Discriminatory and abusive policing in New York City remains a serious problem after decades of out-of-control policies and practices that are unaccountable to residents of the city. In 1994, Mayor Rudy Giuliani and NYPD Commissioner Bill Bratton adopted policing strategies based on the unproven and controversial broken windows theory, an ideologically-driven philosophy arising from a fellow of the conservative Manhattan Institute.
Broken windows policing, which promotes hyper-aggressive enforcement of minor non-violent infractions by certain people deemed to reflect disorder, has perpetuated the abusive and discriminatory treatment of entire communities. Yet, it has continued to dramatically expand. This has resulted in policing that undermines public safety and trust including biased stop-and-frisk abuses, unconstitutional searches, racially disparate marijuana arrests and summonses, discriminatory profiling and harassment, and the use of excessive force. These NYPD policies and practices often aggressively target and disproportionaly impact communities of color, including: young people, homeless people, LGBTQ people, people with cognitive and psychiatric disabilities, immigrants, women, and Muslim communities.
The abuses in daily police interactions that occur with impunity normalize a dangerous standard of disrespect within communities that leads to escalating abuse and violence. The lack of accountability for such abuses further undermines public integrity, far too often leaving New Yorkers increasingly vulnerable to police abuse and violence and without safety in their own neighborhoods. Even in the extreme but far too common incidents when officers brutalize or unjustly kill New Yorkers, there is rarely meaningful and timely accountability by the NYPD.
NYPD stop-and-frisk abuses were ruled unconstitutional by a federal court in 2013, and remain the subject of a court monitor and needed reforms. Though the overall number of reported stops has declined, an ongoing court-ordered reform process to overhaul this product of broken windows policing continues while stops persist in being abusive and disproportiontely impacting Black and Latino communities.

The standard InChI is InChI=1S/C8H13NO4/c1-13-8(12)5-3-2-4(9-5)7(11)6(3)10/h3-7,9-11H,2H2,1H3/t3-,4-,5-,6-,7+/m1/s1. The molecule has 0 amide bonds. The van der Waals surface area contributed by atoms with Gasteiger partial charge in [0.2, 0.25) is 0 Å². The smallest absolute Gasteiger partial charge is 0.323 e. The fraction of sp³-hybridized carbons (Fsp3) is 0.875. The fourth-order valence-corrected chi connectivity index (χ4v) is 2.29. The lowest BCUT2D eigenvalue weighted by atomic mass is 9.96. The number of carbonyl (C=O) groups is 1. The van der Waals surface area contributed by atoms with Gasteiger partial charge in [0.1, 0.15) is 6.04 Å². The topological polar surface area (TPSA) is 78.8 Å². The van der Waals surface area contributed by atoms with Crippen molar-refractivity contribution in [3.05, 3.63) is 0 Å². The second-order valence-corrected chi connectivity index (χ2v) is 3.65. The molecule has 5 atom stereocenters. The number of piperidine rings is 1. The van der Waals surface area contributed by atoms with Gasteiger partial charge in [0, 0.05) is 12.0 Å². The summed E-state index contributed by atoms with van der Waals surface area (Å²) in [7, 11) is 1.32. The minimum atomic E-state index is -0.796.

Discriminatory broken windows policing disproportionately targets certain communities with arrests or summonses for low-level infractions—even when not resulting in criminal convictions, enforcement for violations as trivial as riding a bike on the sidewalk (or other violations also not equally enforced in neighborhoods) can trigger severe consequences—(job loss, eviction, deportation of permanent residents who are not citizens, etc.).
Arrests, abuses and brutality can result from civilians even requesting the reason for police stopping them in the first place, the identity of the officer, or exercising their Constitutional rights
These policing practices create and foster an atmosphere of fear and mistrust of the police, while violating New Yorkers’ human and constitutional rights, and systemically perpetuate inequality in our city. This is not an acceptable approach to public safety or progress in New York.
New York City needs an approach to public safety that is based on respect for and holistic investment in communities, not on police targeting and harassment.
Investment and Respect: We need public safety practices that are based on investment in and respect for all communities in New York City. Every New Yorker deserves to be treated with dignity and respect, not reflexively as suspects in their own neighborhoods. Investment in local infrastructure and communities' well-being is a pre-requisite to meaningful comunity safety.
Safety & Human Rights: Community members deserve to feel safe and have their rights protected and upheld by law enforcement, not violated.
Accountability: The NYPD must act in a just, fair and safe way that is accountable to local communities when doing their jobs. Police are not above the law, and therefore must be held accountable for their actions with timely, meaningful consequences for misconduct. There should be zero tolerance for abuse of power and brutality by NYPD officers.
Transparency: Transparency is critical to public accountability and trust. New Yorkers deserve a transparent police department both in everyday interactions and in the public reporting of their activity and data.
Communities United for Police Reform (CPR) is an unprecedented campaign that is working to end discriminatory policing in New York. We are advancing policies that protect the safety and rights of all New Yorkers to create true community safety. We are in the courts fighting to hold police accountable for violating New Yorkers' constitutional rights. We are training communities to know their rights and to observe and document police abuse. We engage in strategic direct action, organizing and civic engagement to build the power of communities most impacted by abusive policing. And we are in Albany and at City Hall demanding law and policy changes that advance police accountability to improve safety for communities.